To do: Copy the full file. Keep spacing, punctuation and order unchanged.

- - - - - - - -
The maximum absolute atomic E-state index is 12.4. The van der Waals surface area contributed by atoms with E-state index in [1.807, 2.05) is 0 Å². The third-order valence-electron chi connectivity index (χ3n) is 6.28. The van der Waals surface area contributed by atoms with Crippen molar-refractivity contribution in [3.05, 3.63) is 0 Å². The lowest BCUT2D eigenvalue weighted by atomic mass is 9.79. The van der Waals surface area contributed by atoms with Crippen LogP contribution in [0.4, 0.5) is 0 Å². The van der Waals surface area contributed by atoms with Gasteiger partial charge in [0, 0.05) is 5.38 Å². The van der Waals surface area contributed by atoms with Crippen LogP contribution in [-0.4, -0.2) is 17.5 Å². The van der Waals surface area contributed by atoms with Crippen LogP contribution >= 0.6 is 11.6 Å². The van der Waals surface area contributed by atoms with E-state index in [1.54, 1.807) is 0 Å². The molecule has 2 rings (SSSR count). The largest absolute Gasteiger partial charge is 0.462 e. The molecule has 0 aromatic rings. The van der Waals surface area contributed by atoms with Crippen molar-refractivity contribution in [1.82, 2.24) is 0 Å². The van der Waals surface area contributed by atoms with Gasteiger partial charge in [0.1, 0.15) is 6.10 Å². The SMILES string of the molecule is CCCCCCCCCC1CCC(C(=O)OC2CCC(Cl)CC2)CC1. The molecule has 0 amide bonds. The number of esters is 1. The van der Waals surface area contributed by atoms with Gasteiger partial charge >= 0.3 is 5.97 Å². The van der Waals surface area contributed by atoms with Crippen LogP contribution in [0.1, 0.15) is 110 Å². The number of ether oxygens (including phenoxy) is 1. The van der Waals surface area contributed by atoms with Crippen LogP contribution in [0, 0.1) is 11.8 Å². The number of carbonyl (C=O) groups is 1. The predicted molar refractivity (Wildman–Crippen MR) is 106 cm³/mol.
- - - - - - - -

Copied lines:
The maximum absolute atomic E-state index is 12.4. The van der Waals surface area contributed by atoms with E-state index in [1.807, 2.05) is 0 Å². The third-order valence-electron chi connectivity index (χ3n) is 6.28. The van der Waals surface area contributed by atoms with Crippen molar-refractivity contribution in [3.05, 3.63) is 0 Å². The lowest BCUT2D eigenvalue weighted by atomic mass is 9.79. The van der Waals surface area contributed by atoms with Crippen LogP contribution in [0.4, 0.5) is 0 Å². The van der Waals surface area contributed by atoms with Gasteiger partial charge in [0, 0.05) is 5.38 Å². The van der Waals surface area contributed by atoms with Crippen LogP contribution in [-0.4, -0.2) is 17.5 Å². The van der Waals surface area contributed by atoms with Crippen LogP contribution >= 0.6 is 11.6 Å². The van der Waals surface area contributed by atoms with E-state index in [1.54, 1.807) is 0 Å². The molecule has 2 rings (SSSR count). The largest absolute Gasteiger partial charge is 0.462 e. The molecule has 0 aromatic rings. The van der Waals surface area contributed by atoms with Crippen molar-refractivity contribution in [1.82, 2.24) is 0 Å². The van der Waals surface area contributed by atoms with Gasteiger partial charge in [0.1, 0.15) is 6.10 Å². The SMILES string of the molecule is CCCCCCCCCC1CCC(C(=O)OC2CCC(Cl)CC2)CC1. The molecule has 0 amide bonds. The number of esters is 1. The van der Waals surface area contributed by atoms with Gasteiger partial charge >= 0.3 is 5.97 Å². The van der Waals surface area contributed by atoms with Crippen LogP contribution in [0.1, 0.15) is 110 Å². The number of ether oxygens (including phenoxy) is 1. The van der Waals surface area contributed by atoms with Crippen LogP contribution in [0, 0.1) is 11.8 Å². The number of carbonyl (C=O) groups is 1. The predicted molar refractivity (Wildman–Crippen MR) is 106 cm³/mol.